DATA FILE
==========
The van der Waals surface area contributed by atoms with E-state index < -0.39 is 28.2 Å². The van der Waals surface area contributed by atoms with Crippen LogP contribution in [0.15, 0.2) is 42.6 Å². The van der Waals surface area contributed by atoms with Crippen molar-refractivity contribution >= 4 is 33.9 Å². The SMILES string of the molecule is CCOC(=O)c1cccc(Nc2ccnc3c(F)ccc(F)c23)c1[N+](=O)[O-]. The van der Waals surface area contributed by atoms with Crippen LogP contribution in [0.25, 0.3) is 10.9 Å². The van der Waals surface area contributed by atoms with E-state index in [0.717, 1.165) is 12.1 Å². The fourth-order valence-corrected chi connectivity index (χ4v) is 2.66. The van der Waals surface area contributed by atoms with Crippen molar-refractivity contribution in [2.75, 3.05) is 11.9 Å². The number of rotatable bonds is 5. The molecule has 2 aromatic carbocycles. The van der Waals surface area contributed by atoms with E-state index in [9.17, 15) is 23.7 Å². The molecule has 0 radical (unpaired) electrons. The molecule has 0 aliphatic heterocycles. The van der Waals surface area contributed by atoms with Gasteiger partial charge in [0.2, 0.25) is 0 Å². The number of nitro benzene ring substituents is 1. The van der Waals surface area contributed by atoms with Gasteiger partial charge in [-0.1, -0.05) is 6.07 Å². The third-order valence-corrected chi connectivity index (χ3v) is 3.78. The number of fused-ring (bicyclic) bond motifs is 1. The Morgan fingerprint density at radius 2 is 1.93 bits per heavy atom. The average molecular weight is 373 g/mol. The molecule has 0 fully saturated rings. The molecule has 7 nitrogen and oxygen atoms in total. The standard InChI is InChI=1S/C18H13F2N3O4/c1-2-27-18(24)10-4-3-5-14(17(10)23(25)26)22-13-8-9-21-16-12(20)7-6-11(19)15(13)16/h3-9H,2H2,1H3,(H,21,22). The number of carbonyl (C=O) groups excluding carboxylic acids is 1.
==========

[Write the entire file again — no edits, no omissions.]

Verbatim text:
The van der Waals surface area contributed by atoms with E-state index < -0.39 is 28.2 Å². The van der Waals surface area contributed by atoms with Crippen LogP contribution in [0.15, 0.2) is 42.6 Å². The van der Waals surface area contributed by atoms with Crippen molar-refractivity contribution >= 4 is 33.9 Å². The SMILES string of the molecule is CCOC(=O)c1cccc(Nc2ccnc3c(F)ccc(F)c23)c1[N+](=O)[O-]. The van der Waals surface area contributed by atoms with Crippen LogP contribution in [0.25, 0.3) is 10.9 Å². The van der Waals surface area contributed by atoms with E-state index in [0.717, 1.165) is 12.1 Å². The fourth-order valence-corrected chi connectivity index (χ4v) is 2.66. The van der Waals surface area contributed by atoms with Crippen molar-refractivity contribution in [2.75, 3.05) is 11.9 Å². The number of rotatable bonds is 5. The molecule has 2 aromatic carbocycles. The van der Waals surface area contributed by atoms with E-state index in [9.17, 15) is 23.7 Å². The molecule has 0 radical (unpaired) electrons. The molecule has 0 aliphatic heterocycles. The van der Waals surface area contributed by atoms with Gasteiger partial charge in [0.2, 0.25) is 0 Å². The number of nitro benzene ring substituents is 1. The van der Waals surface area contributed by atoms with Gasteiger partial charge in [-0.1, -0.05) is 6.07 Å². The third-order valence-corrected chi connectivity index (χ3v) is 3.78. The number of fused-ring (bicyclic) bond motifs is 1. The Morgan fingerprint density at radius 2 is 1.93 bits per heavy atom. The average molecular weight is 373 g/mol. The molecule has 0 fully saturated rings. The molecule has 7 nitrogen and oxygen atoms in total. The standard InChI is InChI=1S/C18H13F2N3O4/c1-2-27-18(24)10-4-3-5-14(17(10)23(25)26)22-13-8-9-21-16-12(20)7-6-11(19)15(13)16/h3-9H,2H2,1H3,(H,21,22). The number of carbonyl (C=O) groups excluding carboxylic acids is 1.